Indigenous peoples want to tell our own stories, write our own versions, in our own ways, for our own purposes. It is not simply about giving an oral account or a genealogical naming of the land and the events which rage over it, but a very powerful need to give testimony to and restore a spirit, to bring back into existence a world fragmented and dying. The sense of history conveyed by these approaches is not the same thing as the discipline of history, and so our accounts collide, crash into each other. —Linda Tuhiwai Smith (1999, p. 28)

r e a

no.5 from the series ‘Look Who’s Calling The Kettle Black’ (1992) edition of 15. r e a’s maternal grandmother c.1920’s (Ruby Pearl Leslie nee.Williams)


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r e a

Belonging – Stories of Australian Art

National Gallery of Australia

This major collection presentation recasts the story of nineteenth-century Australian art. Informed by the many voices of Indigenous and non-Indigenous cultures and communities, the display reconsiders Australia’s history of colonisation. It draws together historical and contemporary work created by more than 170 artists from across Australia.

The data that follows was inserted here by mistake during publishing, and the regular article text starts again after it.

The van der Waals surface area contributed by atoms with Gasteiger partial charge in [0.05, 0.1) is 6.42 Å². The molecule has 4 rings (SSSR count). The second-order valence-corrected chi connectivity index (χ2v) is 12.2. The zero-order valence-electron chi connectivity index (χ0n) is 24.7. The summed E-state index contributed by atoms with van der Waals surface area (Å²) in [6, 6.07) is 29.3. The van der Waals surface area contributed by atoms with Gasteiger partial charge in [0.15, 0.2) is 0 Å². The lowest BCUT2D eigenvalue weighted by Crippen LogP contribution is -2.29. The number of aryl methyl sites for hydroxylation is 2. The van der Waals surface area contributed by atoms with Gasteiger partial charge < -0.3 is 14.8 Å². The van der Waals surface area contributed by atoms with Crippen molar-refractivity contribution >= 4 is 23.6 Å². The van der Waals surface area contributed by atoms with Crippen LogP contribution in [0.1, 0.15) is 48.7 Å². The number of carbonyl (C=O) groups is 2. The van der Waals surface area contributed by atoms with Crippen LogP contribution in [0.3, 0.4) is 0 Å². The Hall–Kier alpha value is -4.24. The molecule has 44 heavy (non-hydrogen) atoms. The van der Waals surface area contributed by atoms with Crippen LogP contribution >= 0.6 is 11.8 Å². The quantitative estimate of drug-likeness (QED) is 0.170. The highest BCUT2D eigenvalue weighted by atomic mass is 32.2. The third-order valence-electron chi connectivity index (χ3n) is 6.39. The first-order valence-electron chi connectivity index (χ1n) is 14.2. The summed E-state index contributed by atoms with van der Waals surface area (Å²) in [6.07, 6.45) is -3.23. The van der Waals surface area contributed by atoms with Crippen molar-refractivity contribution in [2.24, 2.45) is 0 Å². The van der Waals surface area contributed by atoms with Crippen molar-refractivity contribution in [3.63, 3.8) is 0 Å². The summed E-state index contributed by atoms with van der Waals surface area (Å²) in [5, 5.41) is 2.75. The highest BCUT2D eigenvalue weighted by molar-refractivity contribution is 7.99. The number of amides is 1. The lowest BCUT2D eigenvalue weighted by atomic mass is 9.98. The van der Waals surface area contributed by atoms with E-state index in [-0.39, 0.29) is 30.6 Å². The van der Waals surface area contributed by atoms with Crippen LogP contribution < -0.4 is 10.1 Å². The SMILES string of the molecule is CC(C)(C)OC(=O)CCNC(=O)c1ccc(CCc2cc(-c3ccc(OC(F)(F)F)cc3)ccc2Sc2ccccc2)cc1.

Belonging: Stories of Australian Art reveals different stories and connections between art, people and Country in its presentation of visual art and culture in Australia before 1900. The display highlights the endurance and resilience of Indigenous cultures and custodianship, as well as the impact and ongoing effects of colonisation.

NAVA – National Association of the Visual Arts

October 28 2019 , by Penelope Benton

r e a  is an artist, curator, activist, academic, cultural educator and creative thinker whose work draws on a legacy of lived experience and the impact of intergenerational trauma, grief and loss. 


database and e-reserach tool for art and design researchers

r e a – online profile with DAAO

Talking PlaceBundanon Trust

“These days it seems everyone is talking about ‘curated places’. Chances are your local shopping strip has already been or soon will be ‘curated’ within an inch of its life. It’s interesting because sometimes this proliferation of place rhetoric seems to take us further and further away from where we are.” – Michael Cohen.

Talking PLACE is an opportunity for the arts sector and other stakeholders to come together and discuss the motivations and ideas behind experimental and site-specific arts programming occurring across regional Australia.

About the SPEAKERS